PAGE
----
They will not bark at strangers, basically due to their adaptations for hunting. They never used to bark when chasing prey probably because it was difficult to bark and sprint at the same time. Guard dogs are not only expected to watch out for intruders but also intervene when needed. The Greyhound is not in the slightest aggressive and will not provide the much-needed security.
That being said, you can make your Greyhound more protective by using some unique training methods and other tried-and-true tactics. For example, you might begin by teaching your Greyhound to be watchful, loyal, attentive, and self-assured.
But why try to turn such a calm and friendly dog into a role they were never intended to be? If your primary reason for wanting a dog is for protection, perhaps you should consider more suitable candidates. There are several breeds with all the qualities needed in a guard dog or are easily trained to be protective dogs. This includes the German Shepherd, Rottweiler, Boxer, Great Dane, and Bullmastiff, just to name a few.
Greyhounds are not aggressive. They’re usually calm and courteous, affectionate and loyal, and they rarely exhibit aggressive behaviors like growling or snarling. Unless, of course, they’re threatened or triggered. If you have kids or noisy, frantic family life, your Greyhound may require some adjustment, but it will seldom cause aggressiveness.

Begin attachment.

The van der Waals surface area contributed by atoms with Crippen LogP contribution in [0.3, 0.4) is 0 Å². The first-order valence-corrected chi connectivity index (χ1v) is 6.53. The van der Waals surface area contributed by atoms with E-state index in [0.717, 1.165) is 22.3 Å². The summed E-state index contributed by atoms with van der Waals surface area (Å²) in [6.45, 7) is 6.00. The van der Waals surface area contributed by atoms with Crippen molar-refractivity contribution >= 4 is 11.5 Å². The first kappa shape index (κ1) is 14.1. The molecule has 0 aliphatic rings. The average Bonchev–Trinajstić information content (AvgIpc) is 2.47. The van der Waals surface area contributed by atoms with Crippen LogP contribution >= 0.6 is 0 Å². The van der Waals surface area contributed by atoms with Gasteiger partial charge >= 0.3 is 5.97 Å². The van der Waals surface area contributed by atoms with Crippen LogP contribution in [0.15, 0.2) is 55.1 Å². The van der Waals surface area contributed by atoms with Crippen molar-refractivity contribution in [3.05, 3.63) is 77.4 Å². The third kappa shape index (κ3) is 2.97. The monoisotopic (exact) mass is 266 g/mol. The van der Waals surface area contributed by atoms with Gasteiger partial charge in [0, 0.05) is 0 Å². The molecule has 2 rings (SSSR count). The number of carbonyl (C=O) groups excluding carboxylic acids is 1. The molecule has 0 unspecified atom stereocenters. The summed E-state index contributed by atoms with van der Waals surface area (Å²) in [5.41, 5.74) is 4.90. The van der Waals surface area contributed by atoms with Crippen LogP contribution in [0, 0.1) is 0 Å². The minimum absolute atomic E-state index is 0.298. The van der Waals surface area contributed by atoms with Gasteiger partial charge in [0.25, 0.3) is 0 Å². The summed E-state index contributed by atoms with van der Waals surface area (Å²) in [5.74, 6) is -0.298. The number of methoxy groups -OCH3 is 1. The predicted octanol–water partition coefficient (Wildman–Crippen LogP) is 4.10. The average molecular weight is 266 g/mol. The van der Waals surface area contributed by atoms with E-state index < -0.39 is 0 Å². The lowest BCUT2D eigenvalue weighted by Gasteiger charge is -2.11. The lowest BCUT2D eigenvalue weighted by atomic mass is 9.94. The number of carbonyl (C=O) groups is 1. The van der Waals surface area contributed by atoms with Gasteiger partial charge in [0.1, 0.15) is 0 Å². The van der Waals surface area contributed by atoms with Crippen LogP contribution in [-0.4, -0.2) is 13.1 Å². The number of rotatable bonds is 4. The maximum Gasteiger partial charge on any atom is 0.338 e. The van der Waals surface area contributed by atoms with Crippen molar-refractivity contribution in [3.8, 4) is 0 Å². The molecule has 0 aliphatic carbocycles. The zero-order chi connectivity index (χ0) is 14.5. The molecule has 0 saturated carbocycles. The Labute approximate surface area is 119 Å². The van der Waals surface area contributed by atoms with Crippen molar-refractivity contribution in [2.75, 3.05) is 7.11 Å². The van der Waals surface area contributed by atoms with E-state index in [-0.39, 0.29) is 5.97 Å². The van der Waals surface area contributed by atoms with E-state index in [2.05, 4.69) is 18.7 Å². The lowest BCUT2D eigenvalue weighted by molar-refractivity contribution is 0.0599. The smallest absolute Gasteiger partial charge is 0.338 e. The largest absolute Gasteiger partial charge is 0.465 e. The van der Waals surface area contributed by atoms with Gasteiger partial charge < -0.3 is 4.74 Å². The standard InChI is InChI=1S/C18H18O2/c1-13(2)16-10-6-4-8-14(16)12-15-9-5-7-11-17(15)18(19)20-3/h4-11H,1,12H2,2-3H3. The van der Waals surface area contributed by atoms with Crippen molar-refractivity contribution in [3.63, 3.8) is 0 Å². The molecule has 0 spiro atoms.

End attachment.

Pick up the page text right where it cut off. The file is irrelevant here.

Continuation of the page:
If your dog is expressing aggression, it’s most likely fear-based. The good news is you can help them overcome their phobias over time. Your Greyhound may also display territorial aggression when guarding their food, space, and objects. Any unwanted visitor in their territory is considered a threat.
Other reasons your Greyhound might show aggression is when they are in pain, unfamiliar displays of affection, sleep startle, and psychological trauma. The good news is you can help manage your dog’s aggression with positive reinforcement, increasing their daily exercise to release excess energy, and controlled exposure.
These dogs also love to play and they’ll exhibit mild aggressive behaviors like nitting and air snapping. While this is part of play, it can become dangerous if taken too far. For example, a nibble on a small child’s hand can easily be a bite.
Can Greyhound Be Left Alone?